Sometimes when writing queries that start with SELECT * FROM ..., we’d wish to exclude a few columns from the results. Unfortunately, the SQL syntax does not provide a solution to that need 1; instead we need to list all the columns to include. Recently, a sub-discussion in the pgsql-general mailing-list was suggesting that for some use cases, a client-side solution might be good enough, if only the client was able to convert that * into actual column names.

That got me thinking: doesn’t psql already have the parts to do that?

  • it can query the structure of a result set with \gdesc since version 11, from a query, without executing it (the query gets only prepared). The result is a list of columns with their names and types.
  • it can output that structure in CSV since version 12 with \pset format csv.
  • that output can go into a file if \o filename is given before calling \gdesc.
  • it can invoke a configurable editor with \e. If that editor performs the replacement of select * by select <post-processed list obtained from \gdesc> then we’re close to the goal.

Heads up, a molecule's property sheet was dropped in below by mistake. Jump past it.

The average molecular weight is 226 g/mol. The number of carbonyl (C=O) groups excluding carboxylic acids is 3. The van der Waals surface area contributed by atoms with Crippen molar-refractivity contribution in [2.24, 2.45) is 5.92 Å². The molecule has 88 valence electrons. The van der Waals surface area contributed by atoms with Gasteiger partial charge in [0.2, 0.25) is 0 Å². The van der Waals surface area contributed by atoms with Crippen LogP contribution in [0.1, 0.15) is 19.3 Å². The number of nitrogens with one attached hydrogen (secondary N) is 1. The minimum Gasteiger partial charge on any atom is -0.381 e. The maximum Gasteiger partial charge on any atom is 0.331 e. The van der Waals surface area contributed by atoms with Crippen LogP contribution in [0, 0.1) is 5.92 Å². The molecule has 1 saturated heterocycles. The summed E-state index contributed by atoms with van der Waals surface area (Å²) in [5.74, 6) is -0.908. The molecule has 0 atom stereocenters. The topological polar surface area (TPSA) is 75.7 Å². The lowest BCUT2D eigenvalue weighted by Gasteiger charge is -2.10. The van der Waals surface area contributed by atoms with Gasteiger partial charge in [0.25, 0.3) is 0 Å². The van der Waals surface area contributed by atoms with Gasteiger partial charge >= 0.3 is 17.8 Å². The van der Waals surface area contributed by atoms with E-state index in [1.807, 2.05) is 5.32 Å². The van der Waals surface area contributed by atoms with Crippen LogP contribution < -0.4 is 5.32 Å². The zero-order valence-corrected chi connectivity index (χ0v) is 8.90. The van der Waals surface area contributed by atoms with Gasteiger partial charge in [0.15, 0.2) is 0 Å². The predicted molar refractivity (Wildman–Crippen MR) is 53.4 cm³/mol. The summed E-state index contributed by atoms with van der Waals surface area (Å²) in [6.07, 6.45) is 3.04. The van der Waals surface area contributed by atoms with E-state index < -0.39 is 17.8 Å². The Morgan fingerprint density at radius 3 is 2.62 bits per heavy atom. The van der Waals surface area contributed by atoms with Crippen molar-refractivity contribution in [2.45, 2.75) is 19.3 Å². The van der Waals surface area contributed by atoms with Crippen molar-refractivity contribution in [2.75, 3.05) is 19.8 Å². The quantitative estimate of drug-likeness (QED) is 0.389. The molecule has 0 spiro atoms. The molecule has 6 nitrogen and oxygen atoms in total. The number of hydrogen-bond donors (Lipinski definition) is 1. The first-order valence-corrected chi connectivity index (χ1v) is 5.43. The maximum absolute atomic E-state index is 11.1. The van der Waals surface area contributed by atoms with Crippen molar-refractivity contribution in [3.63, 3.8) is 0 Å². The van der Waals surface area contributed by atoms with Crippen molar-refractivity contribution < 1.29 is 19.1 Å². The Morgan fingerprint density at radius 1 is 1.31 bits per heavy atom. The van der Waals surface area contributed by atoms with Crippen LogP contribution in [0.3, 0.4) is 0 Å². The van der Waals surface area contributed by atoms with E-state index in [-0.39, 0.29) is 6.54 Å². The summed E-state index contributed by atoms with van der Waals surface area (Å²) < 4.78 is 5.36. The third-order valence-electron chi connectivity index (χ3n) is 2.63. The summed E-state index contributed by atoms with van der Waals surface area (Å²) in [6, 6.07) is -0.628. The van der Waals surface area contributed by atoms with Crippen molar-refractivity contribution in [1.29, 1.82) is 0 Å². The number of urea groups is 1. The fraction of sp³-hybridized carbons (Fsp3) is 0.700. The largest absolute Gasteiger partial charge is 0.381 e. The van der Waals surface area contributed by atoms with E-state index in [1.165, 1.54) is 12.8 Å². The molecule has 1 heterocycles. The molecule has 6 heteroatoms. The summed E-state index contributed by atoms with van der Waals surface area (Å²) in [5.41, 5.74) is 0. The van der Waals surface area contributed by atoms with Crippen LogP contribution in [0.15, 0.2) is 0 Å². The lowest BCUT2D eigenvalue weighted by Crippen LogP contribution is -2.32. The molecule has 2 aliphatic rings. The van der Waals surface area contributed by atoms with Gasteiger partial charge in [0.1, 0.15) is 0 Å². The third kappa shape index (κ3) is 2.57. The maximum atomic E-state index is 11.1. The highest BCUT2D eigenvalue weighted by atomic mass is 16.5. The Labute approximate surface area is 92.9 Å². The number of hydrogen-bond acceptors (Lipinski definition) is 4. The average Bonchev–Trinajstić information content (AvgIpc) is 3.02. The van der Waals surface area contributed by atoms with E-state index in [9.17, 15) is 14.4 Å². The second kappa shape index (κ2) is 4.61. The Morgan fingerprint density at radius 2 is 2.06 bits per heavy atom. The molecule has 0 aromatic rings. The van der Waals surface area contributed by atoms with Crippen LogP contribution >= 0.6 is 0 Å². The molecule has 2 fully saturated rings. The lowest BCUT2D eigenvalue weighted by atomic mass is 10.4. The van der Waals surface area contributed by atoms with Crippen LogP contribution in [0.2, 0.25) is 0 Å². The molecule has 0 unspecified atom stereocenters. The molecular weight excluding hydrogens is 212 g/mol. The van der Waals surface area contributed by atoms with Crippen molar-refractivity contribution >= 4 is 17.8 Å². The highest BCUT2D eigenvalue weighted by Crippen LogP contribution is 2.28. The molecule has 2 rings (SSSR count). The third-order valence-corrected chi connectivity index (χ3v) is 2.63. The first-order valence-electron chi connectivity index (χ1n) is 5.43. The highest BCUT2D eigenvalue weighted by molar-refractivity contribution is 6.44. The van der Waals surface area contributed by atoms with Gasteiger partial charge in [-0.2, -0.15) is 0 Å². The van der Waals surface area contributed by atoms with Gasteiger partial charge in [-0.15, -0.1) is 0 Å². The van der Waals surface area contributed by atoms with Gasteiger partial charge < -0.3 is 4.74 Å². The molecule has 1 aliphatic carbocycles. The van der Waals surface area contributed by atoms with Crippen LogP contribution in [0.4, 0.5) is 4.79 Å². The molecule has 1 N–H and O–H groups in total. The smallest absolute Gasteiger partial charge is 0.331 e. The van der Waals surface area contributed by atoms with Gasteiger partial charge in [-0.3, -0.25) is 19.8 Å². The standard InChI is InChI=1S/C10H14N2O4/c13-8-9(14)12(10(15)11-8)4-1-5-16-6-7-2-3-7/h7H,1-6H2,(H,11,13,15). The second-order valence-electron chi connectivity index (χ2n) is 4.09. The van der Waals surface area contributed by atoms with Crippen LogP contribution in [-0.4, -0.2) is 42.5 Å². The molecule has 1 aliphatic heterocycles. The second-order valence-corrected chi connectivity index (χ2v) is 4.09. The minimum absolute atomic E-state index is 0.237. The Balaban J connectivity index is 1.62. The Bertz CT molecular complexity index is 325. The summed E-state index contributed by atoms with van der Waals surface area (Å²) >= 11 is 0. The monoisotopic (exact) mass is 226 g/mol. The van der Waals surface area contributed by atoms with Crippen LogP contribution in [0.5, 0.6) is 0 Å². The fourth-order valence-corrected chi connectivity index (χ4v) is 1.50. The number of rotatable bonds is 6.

• finally, the editor can be passed out-of-buffer context in its environment through \setenv

But, can we compose these parts into some kind of command, to automate this entirely? As it happens, it’s possible. Let’s see how…


First, we need these two declarations in the .psqlrc file.

-- custom front-end to the normal editor
\setenv PSQL_EDITOR ~/bin/

-- declare an :expand variable to use as a macro (sort of)
-- must be kept as a single long line

\set expand ' \\set _tmpstruct `tempfile` \\setenv PSQL_TMP_STRUCT :_tmpstruct \\set QUIET on \\pset format csv \\x off \\pset tuples_only off \\o :_tmpstruct \\gdesc \\o \\pset format aligned \\set QUIET off \\e \\unset _tmpstruct'

Now when we type :expand and the return key in psql at the end of a valid query (instead of the final semi-colon ; or the \g meta-command), it will run this long string of meta-commands that essentially describe the query into a separate temporary file, and launch our custom editor pointed to by PSQL_EDITOR.

There are some side-effects to that invocation: it resets the following parameters to their default values: QUIET=off, format=aligned, tuples_only=off, expanded=off. This is not easy to avoid, so I haven’t insisted on saving and restoring these parameters, although I think it could be done with some additional work.